Muslims aren't happy about the Israeli efforts to quieten the adhan (Muslim call to prayer) and they aren't holding back. Last night, two official Israeli TV stations were hacked and the full adhan interrupted their broadcasts.
This came as the Israeli parliament – the Knesset – prepared to cast a preliminary vote on the legislation, seeking to ban the use of loudspeakers for calls to prayer.
"Palestinian hackers intercept the broadcast of Hebrew Channel 2 a while ago and air the full adhan, challenging the occupation's law banning the adhan in Jerusalem. #Maazens_won't_be_silenced."
Alaraby Aljadeed reports that footage of al-Aqsa mosque intercepted the stream of Israeli Channel 2 and Channel 10 for a few minutes, resonating with the sound of the adhan.
The anonymous hackers then showed pictures of the wildfires that blazed Israel/historic Palestine last week. A message with images read "Punishment from Allah, the fires have burnt hearts, Allahu Akbar (Allah is the greatest)" in Hebrew.
The hackers made reference to the wildfires that erupted in Israel, destroying forests and houses and forcing more than 75,000 residents to flee their homes. No cases of death or serious injuries were reported.
Some have called the fires "divine punishment" for the legislation seeking to silence the adhan. Regardless, the Palestinian Authority sent eight fire trucks and 40 firefighters to combat the blaze.
Earlier this month, the Israeli government put forward a bill that would forbid the use of loudspeakers for calls to prayer. The legislation has been approved by the Ministerial Committee for Legislation and is scheduled for a preliminary hearing at the Knesset on Wednesday.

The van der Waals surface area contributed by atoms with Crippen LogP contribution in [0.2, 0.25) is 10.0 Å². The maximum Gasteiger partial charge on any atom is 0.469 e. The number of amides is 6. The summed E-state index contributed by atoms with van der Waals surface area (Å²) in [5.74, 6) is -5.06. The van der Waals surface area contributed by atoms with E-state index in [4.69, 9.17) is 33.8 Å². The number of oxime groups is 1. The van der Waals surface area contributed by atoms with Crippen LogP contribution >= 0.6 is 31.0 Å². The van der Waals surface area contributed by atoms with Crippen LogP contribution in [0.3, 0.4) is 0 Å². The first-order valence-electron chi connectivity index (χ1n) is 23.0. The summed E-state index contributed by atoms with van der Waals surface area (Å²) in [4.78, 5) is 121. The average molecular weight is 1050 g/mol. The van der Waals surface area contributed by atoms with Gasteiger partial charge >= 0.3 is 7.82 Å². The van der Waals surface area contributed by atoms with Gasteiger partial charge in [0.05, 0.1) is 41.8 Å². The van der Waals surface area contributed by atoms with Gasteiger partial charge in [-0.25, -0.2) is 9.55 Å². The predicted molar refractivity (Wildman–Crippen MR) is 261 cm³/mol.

The volume limitation would technically apply to all religions, but the main impact would be felt by mosques, which rely on loudspeakers to call Muslims to prayer five times a day.
The Palestinian Authority called upon the UN Security Council to stop the bill.
"Israel is committed to protect anyone who suffers from the excessively loud calls," Israeli Prime Minister Benjamin Netanyahu said, according to Times of Israel.
"That is the custom in many European cities. That is the custom also in various places in the Muslim world, where they limited the volume of the calls out of consideration for the general public."
Arab politicians have chastised Israel's efforts, saying the bill would promote hate and incitement against the Arab population.
“Those who suffer from the sounds of the muezzins are specifically those who chose to settle near the the mosques, and… they are invited to leave if they are suffering so much,” Arab lawmaker in the Knesset's Joint (Arab) List Hanin Zoabi said.
“This isn’t Europe here. Anyone who feels like he is in Europe, and thinks this is Europe, should consider going there.”
The Israeli government has suggested legislation to silence calls to prayer several times before. But legislation has never moved forward.